Among the earliest articles written for The Pennsylvania Rambler was the story of Johnny Morehouse and his beloved dog. When five-year-old Johnny Morehouse drowned in the Miami and Erie Canal in August 1860, his tragic death would be the basis for a legend that is still a part of Ohio folklore. Since his burial in Woodland Cemetery, visitors have spotted the ghosts of the young boy and his dog playing among the tombstones. Note: More about Johnny Morehouse can be found here: A Boy and His Dog.
Since publishing the article about Johnny Morehouse I have received a handful of experiences from visitors to Woodland Cemetery and want to share two of them.
Note: If you choose to visit Woodland Cemetery, please be respectful of those resting there.
The first email comes from Ashley R. who writes:
“Living near Woodland Cemetery in the late 2000s, I was very familiar with the legend of Johnny Morehouse. My boyfriend and I would often visit the cemetery and on the days I was not working, I spent hours there, walking the cemetery roads, studying the large monuments, reading the information on them and taking in the stone artwork.
I never had an experience there until the October of 2009. That month I had two experiences that left me baffled.
The first happened while jogging near the intersection of Wright Brothers and Lookout Roads. The day was cool and gloomy and I had not originally planned on going out that morning. After a couple cups of coffee, I talked myself into going out for a short walk.
I entered the gates and began my familiar circuit around the cemetery grounds. I was walking along Wright Brothers Road [note: she was headed towards Lookout Road], when I noticed something running among the stones to my left. I paused to stare at the thing making its way towards the road.
I immediately could make out it was a dog of sorts. It bounded onto the road about fifty yards ahead of me. Once on the road, I recognized it as a large golden retriever.
The dog paused on the road and gave me this strange look, as if I was the one who did not belong there.
Without thinking, I called for it. The dog barked at me and bounded off to my right. It jumped off the road and the moment it should have landed on the ground, it vanished. I just stood there in shock, scanning the area to my right, trying to see it, thinking my mind had played a trick on me. But it was gone. I wanted to say it disappeared behind a stone, but I know it didn’t because there were no stones at the spot it vanished.
The second experience happened only two or three days after the experience with the dog. I had made my way onto Spruce Path and started up the hill. As I was walking up the hill, I noticed another walker at the top of the hill coming towards me. I was used to seeing other people walking, so I did not think much about it when I first saw him.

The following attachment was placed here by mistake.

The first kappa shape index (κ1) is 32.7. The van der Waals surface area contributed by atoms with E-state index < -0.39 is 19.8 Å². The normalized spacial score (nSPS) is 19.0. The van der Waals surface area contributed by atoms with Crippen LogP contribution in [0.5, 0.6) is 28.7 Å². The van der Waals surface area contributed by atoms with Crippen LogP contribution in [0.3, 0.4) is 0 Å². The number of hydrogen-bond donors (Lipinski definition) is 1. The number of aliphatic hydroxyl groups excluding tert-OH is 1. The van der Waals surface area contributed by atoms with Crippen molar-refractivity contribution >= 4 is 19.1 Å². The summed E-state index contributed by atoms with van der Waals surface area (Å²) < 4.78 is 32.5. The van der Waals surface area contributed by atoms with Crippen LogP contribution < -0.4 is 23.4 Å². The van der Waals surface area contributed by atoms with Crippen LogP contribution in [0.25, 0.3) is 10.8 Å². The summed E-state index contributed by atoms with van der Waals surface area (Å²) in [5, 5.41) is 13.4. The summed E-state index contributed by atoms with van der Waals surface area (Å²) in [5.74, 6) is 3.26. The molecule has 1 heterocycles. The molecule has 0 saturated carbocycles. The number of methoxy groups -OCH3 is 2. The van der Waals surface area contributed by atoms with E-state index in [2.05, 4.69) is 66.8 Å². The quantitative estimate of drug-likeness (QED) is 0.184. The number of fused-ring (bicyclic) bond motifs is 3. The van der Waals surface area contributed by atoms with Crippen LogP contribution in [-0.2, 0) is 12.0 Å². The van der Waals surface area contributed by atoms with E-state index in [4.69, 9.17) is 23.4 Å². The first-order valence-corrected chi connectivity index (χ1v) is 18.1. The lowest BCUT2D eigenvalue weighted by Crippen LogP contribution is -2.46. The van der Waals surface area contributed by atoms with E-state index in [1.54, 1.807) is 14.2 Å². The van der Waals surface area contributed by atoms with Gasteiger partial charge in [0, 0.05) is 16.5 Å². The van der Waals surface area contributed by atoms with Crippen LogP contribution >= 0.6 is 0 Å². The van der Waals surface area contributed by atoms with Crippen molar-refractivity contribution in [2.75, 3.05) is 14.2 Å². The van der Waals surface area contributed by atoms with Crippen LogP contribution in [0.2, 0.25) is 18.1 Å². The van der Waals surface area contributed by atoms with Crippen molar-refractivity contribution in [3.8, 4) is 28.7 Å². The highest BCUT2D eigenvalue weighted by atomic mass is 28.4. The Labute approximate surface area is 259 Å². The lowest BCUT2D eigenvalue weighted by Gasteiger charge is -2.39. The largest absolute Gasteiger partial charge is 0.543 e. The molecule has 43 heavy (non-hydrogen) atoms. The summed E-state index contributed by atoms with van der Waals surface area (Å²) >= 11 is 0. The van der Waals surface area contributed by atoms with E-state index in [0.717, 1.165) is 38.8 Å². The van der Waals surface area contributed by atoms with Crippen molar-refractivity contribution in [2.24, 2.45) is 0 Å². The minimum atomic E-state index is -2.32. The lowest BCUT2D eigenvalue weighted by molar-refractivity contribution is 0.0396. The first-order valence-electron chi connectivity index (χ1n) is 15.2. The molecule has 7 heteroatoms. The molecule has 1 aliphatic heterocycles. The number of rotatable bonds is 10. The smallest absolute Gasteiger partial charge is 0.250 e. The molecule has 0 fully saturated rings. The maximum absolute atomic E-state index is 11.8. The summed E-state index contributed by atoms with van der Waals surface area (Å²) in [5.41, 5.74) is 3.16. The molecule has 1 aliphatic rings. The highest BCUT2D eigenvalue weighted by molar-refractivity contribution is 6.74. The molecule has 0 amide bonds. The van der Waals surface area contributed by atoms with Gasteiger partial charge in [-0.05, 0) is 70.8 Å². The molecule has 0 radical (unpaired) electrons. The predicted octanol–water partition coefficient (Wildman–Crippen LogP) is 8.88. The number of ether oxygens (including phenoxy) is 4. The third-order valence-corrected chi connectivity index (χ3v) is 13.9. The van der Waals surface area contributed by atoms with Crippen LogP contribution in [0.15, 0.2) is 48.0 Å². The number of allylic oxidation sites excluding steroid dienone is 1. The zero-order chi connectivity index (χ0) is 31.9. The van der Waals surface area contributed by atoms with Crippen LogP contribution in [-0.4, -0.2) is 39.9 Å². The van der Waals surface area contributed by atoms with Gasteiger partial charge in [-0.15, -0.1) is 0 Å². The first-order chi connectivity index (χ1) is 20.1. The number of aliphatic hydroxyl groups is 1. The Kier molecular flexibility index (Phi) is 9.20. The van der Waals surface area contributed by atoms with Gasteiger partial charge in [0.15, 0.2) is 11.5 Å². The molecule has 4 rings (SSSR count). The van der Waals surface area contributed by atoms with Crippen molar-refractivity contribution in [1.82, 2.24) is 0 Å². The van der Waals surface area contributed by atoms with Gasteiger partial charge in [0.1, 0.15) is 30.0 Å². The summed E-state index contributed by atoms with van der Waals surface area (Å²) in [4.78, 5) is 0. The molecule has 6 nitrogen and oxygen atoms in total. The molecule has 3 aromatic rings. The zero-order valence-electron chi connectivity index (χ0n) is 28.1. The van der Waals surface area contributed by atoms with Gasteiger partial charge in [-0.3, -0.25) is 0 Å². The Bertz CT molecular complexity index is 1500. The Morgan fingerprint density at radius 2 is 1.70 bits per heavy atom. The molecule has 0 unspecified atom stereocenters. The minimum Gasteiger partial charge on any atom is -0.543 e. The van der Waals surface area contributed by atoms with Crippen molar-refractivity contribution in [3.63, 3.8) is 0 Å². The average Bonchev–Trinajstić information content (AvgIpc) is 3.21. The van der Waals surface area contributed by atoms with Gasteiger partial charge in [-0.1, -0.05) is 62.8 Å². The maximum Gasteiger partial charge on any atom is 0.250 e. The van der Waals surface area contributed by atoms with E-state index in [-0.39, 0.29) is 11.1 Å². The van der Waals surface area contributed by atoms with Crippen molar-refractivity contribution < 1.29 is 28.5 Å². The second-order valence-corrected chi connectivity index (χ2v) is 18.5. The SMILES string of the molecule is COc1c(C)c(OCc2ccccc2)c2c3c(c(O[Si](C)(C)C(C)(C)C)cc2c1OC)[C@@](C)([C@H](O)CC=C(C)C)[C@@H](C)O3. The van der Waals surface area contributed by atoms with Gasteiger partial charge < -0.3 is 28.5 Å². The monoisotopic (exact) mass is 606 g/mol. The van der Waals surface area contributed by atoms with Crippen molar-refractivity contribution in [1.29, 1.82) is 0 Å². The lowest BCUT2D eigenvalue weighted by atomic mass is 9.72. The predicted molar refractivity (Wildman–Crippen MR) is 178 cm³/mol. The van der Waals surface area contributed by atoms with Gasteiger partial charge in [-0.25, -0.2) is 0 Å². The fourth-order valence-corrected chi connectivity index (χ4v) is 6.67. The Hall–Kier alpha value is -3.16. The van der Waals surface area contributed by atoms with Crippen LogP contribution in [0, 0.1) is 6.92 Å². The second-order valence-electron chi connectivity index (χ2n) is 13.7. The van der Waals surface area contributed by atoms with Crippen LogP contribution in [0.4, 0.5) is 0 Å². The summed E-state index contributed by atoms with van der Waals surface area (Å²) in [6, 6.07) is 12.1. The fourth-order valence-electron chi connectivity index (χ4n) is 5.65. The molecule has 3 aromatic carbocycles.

I had gone about twenty yards, when I stopped. There was something about the man that seemed out of place. He was dressed in a gray sportscoat and matching slacks. He had black hair and small, well-groomed moustache.
As I watched him, something else caught my curiosity. The man appeared to be walking, but had not moved. I could see his legs were moving, but he appeared to be stuck in place. [note: in communicating with Ashley she added the figure was “fuzzy-looking” and “out of focus.”]
Curious about what I was seeing, I moved to get a closer look and as I did, it just faded away.
We moved shortly after this experience and I have often wondered why I only ever had those two experiences, both of them happening right before we moved.”
The second letter comes from Denise T. who did a tour of famous gravesites in Kentucky, Indiana and Ohio, with her roommate who she refers to as “A”. The event she describes took place in the summer of 2019. Denise writes:
A and I arrived at Woodland Cemetery to visit the famous graves there. We hit up all the famous people buried there: the Wright Brothers, Paul Dunbar, Erma Bombeck. If they were famous, we visited their grave.
I could have spent all day there photographing the monuments. We had stopped so I could take pictures of the angel atop the grave of Daniel Slentz. I finished snapping a couple pictures and we were preparing to continue our walk when A asked me if I had taken a picture of the elderly couple in “old-fashioned” clothing.
I asked her “What couple?” I had not seen anybody while we walked through the cemetery except for the groundskeepers and I know I had not seen anybody while I was standing there taking pictures.
“They were walking among the tombstones over there.” A points to the section behind us. There is nobody there. “They were there a moment ago. I saw them.”
A said she didn’t get a good look at them, but she thought they were an older couple dressed in what she kept calling “old-fashioned” clothing. We walked over to where she saw them, but did not see them.
I don’t doubt she saw something. At first, we thought maybe they were reenactors of some kind, but we never encountered them again, nor did we encounter any other reenactors. There are so many large stones and trees, if it would have been real people, they could have been out of sight instantly. If the were real people, why were they dressed in “old-fashioned” clothing? If they were reenactors, why didn’t we see others?
I don’t know what A saw, but she’s convinced it was a ghostly couple out for a stroll. I have my doubts, but I can’t really argue with her, because we did not see them again while there. In our entire trip that was the only thing we couldn’t explain.”